Local area has some of the cleanest air in the nation

Published 6:15 am Wednesday, April 26, 2023

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The Greenville-Kinston-Washington metropolitan area has some of the cleanest air in the country for ozone and 24-hour particle pollution in the nation, according to the American Lung Association’s (ALA) State of the Air report published earlier this year. 

The report looks at two threatening air pollutants, fine particles and ozone. Ozone is bad for human health because it can “damage the tissues of the respiratory tract.” This can cause inflammation, irritation and create symptoms like coughing, chest tightness and worsening of asthma. It can also cause damage to crops, forests and native plants, according to the California Air Resources Board. 

State of the Air shows that the Greenville-Kinston-Washington metropolitan area is ranked 181 worst for annual particle pollution out of 200 metropolitan areas. 

The report collected data from 30 of North Carolina’s 100 counties. Of those counties, all except two received an A rating for not having high ozone levels. Union County received a C rating for having four days at an orange level. Its neighbor, Mecklenburg County, received a failing rating for having 11 days in an orange level. Ozone days are divided into ascending order from orange to red to purple days. 

State of the Air looked at 18 counties for particle pollution of which Pitt was included. All of the counties received a passing grade and none were below a C. Pitt County received an A rating for having no days with high particle pollution.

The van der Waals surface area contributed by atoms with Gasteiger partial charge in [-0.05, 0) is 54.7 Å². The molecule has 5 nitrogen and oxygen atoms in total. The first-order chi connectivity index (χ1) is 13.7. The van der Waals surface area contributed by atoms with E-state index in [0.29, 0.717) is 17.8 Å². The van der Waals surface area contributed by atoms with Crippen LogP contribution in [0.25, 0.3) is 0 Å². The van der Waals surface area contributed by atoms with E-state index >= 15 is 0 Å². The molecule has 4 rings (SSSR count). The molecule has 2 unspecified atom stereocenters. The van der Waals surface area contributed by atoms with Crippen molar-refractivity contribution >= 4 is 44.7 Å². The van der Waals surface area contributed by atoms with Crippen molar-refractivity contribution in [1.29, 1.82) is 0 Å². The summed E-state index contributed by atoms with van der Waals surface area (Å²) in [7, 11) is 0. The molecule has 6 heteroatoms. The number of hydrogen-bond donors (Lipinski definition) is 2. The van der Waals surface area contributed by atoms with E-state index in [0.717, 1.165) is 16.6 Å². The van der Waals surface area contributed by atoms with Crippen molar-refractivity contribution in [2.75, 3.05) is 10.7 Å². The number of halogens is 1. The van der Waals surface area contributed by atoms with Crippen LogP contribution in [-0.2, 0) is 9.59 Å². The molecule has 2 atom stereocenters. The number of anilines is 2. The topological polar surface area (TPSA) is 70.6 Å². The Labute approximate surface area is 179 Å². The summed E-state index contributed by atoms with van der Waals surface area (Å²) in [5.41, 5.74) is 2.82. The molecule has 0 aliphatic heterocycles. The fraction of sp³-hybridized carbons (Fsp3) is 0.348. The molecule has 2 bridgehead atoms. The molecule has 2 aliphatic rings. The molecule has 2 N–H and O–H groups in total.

On a national level, the report shows that progress has been made compared to last year’s results. Though 36% of the American population (119.6 million people) lives in an area with a failing grade for ozone and particle pollution, that is 17.6 million fewer people breathing unhealthy air compared to last year’s data. 

The improvement was seen in falling levels of ozone in many places around the country, the continuation of a positive trend that reflects the success of the Clean Air Act. However, the number of people living in counties with failing grades for daily spikes in deadly particle pollution was 63.7 million, the most ever reported under the current national standard,” according to the ALA. 

The Clean Air Act was put into law in 1970 with the purpose of regulating air emissions from mobile and stationary sources, according to the U.S. Environmental Protection Agency. This establishes air quality standards to “protect public health and public welfare and to regulate emissions of hazardous air pollutants.”